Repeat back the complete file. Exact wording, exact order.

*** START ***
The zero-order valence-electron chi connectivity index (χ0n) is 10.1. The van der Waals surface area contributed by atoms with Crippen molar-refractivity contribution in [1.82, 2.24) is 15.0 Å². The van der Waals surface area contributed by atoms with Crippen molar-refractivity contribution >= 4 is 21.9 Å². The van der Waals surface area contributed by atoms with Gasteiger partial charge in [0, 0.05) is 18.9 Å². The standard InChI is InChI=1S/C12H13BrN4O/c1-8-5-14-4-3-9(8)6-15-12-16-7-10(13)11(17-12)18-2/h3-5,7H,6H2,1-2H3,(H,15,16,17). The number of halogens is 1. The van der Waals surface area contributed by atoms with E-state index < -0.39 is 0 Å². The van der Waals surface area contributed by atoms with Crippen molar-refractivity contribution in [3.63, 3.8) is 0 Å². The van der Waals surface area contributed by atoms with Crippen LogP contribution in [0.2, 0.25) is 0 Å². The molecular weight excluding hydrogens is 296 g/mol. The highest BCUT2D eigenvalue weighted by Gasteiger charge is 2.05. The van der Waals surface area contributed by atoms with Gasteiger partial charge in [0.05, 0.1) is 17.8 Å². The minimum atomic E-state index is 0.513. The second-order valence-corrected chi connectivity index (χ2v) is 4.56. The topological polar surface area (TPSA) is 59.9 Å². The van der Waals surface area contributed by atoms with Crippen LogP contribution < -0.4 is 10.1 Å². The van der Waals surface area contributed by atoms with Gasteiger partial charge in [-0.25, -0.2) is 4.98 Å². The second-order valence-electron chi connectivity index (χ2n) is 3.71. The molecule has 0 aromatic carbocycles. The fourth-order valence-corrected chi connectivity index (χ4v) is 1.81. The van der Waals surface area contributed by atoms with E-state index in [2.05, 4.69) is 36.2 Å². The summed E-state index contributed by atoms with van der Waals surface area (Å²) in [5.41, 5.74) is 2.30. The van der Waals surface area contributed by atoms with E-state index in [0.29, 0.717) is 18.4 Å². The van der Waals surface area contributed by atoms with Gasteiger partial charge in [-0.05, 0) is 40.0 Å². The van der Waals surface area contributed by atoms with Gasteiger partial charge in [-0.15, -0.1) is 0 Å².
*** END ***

The zero-order valence-electron chi connectivity index (χ0n) is 10.1. The van der Waals surface area contributed by atoms with Crippen molar-refractivity contribution in [1.82, 2.24) is 15.0 Å². The van der Waals surface area contributed by atoms with Crippen molar-refractivity contribution >= 4 is 21.9 Å². The van der Waals surface area contributed by atoms with Gasteiger partial charge in [0, 0.05) is 18.9 Å². The standard InChI is InChI=1S/C12H13BrN4O/c1-8-5-14-4-3-9(8)6-15-12-16-7-10(13)11(17-12)18-2/h3-5,7H,6H2,1-2H3,(H,15,16,17). The number of halogens is 1. The van der Waals surface area contributed by atoms with E-state index < -0.39 is 0 Å². The van der Waals surface area contributed by atoms with Crippen molar-refractivity contribution in [3.63, 3.8) is 0 Å². The van der Waals surface area contributed by atoms with Crippen LogP contribution in [0.2, 0.25) is 0 Å². The molecular weight excluding hydrogens is 296 g/mol. The highest BCUT2D eigenvalue weighted by Gasteiger charge is 2.05. The van der Waals surface area contributed by atoms with Gasteiger partial charge in [0.05, 0.1) is 17.8 Å². The minimum atomic E-state index is 0.513. The second-order valence-corrected chi connectivity index (χ2v) is 4.56. The topological polar surface area (TPSA) is 59.9 Å². The van der Waals surface area contributed by atoms with Crippen LogP contribution < -0.4 is 10.1 Å². The van der Waals surface area contributed by atoms with Gasteiger partial charge in [-0.25, -0.2) is 4.98 Å². The second-order valence-electron chi connectivity index (χ2n) is 3.71. The molecule has 0 aromatic carbocycles. The fourth-order valence-corrected chi connectivity index (χ4v) is 1.81. The van der Waals surface area contributed by atoms with E-state index in [2.05, 4.69) is 36.2 Å². The summed E-state index contributed by atoms with van der Waals surface area (Å²) in [5.41, 5.74) is 2.30. The van der Waals surface area contributed by atoms with E-state index in [0.29, 0.717) is 18.4 Å². The van der Waals surface area contributed by atoms with Gasteiger partial charge in [-0.05, 0) is 40.0 Å². The van der Waals surface area contributed by atoms with Gasteiger partial charge in [-0.15, -0.1) is 0 Å².